I've got the running bug but it's still horrible - just call me Forrest Gump (Jabbering Journo column)

Running hurts - but it's addictive
Running hurts - but it's addictive

It’s not a pretty sight as I heave myself around the park, breathing like an asthmatic camel and with a face like a overcooked tomato.

But this is me, joining the running revolution, one of the estimated two million running regularly in the UK.

More specifically, I am one of the 2,041,427 people who take part in parkrun (Figures, parkrunUK) - a remarkable volunteer-led people’s movement that sees everyone, from club runners and energetic five-year-olds to unfit 40-somethings like me, trotting around 161 parks in the UK, wheezing and limping, every Saturday at 9am.

It’s a remarkable success story because, let’s face it, running is horrible - but it’s also fantastic.

If you’ve ever attempted it you’ll know exactly what I mean.

Running is akin to staying stony-faced through a boozy night out, just for the smug pleasure of arising at dawn the next day fresh as a proverbial daisy.

You get to the start, bumble round accompanied by a self-destructive internal dialogue determined to psyche you out.

‘I can’t do this. My knee hurts, My legs are heaving. My nose is running. My lungs are on fire. I’m dying. I want to stop.’

You shrivel inside as you are lapped by gangs of fresh-faced children, 80-year-olds and in my case - every week a dad with adorable twins in a pram and someone inevitably wearing an inflatable outfit, most frequently a flamingo.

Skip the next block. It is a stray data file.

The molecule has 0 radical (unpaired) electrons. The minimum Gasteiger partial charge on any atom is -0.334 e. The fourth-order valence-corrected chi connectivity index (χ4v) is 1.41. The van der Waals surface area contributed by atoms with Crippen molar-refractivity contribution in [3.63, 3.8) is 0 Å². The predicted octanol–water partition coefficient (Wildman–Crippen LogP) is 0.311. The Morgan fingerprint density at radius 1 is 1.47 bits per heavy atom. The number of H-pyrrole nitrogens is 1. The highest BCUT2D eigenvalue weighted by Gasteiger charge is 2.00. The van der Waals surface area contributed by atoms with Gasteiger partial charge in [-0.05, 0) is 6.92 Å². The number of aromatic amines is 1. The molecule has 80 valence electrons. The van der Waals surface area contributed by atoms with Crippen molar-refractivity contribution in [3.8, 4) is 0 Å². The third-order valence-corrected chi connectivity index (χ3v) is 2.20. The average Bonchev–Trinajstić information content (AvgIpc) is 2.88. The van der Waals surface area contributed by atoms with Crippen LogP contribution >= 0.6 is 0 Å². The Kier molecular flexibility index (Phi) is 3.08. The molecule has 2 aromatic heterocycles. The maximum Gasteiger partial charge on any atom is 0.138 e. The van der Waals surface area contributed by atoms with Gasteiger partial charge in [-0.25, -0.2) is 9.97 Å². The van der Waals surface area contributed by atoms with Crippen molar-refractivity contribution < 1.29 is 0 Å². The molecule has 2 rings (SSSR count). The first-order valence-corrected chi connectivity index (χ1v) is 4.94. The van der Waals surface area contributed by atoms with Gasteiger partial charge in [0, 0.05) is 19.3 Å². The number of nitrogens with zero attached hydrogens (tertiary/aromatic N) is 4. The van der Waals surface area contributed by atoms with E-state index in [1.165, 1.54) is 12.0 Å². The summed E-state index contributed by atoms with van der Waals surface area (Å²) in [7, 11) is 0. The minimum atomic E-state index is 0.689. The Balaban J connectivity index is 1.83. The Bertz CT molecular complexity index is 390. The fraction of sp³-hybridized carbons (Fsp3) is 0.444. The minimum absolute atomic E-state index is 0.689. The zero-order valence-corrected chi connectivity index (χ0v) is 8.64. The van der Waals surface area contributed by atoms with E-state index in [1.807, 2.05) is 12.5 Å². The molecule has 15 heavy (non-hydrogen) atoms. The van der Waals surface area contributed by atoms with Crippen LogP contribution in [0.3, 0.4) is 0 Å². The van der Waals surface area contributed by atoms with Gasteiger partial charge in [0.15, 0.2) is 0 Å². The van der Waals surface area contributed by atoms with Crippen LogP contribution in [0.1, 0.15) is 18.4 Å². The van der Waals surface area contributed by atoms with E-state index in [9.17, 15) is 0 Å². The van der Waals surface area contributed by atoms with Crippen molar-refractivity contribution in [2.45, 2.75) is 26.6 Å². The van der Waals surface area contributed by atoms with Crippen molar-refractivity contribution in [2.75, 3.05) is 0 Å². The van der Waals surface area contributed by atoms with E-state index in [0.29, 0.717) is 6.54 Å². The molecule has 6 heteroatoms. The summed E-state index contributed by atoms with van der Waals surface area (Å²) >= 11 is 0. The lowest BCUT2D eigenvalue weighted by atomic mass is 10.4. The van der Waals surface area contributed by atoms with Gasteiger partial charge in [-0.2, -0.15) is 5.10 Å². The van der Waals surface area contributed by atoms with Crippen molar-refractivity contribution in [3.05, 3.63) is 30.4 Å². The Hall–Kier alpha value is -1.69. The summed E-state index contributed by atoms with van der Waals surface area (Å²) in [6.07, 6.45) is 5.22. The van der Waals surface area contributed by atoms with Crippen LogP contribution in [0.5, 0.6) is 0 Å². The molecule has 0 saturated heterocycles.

It seems interminable.

Painful, Impossible.

Then you’ve done 4k, then five, and by a miracle you are panting through the finish line to cries of ‘well done’ and high fives as if you have broken the world record for travelling the ocean solo on a lilo for sport.

Then suddenly what seemed like an incredibly bad idea 40 minutes ago - including getting up early on a Saturday, donning active-wear and putting yourself through hell - turns into a euphoria like no other.

You did it.

And unexpectedly the non-competitive sloth inside you wonders if you could improve your time the next week.

And the next.

That’s it.

You might not admit it, but the act of putting one step in front of another has made you a runner.

Just like Forrest.

You too can get involved in parkrun - more info HERE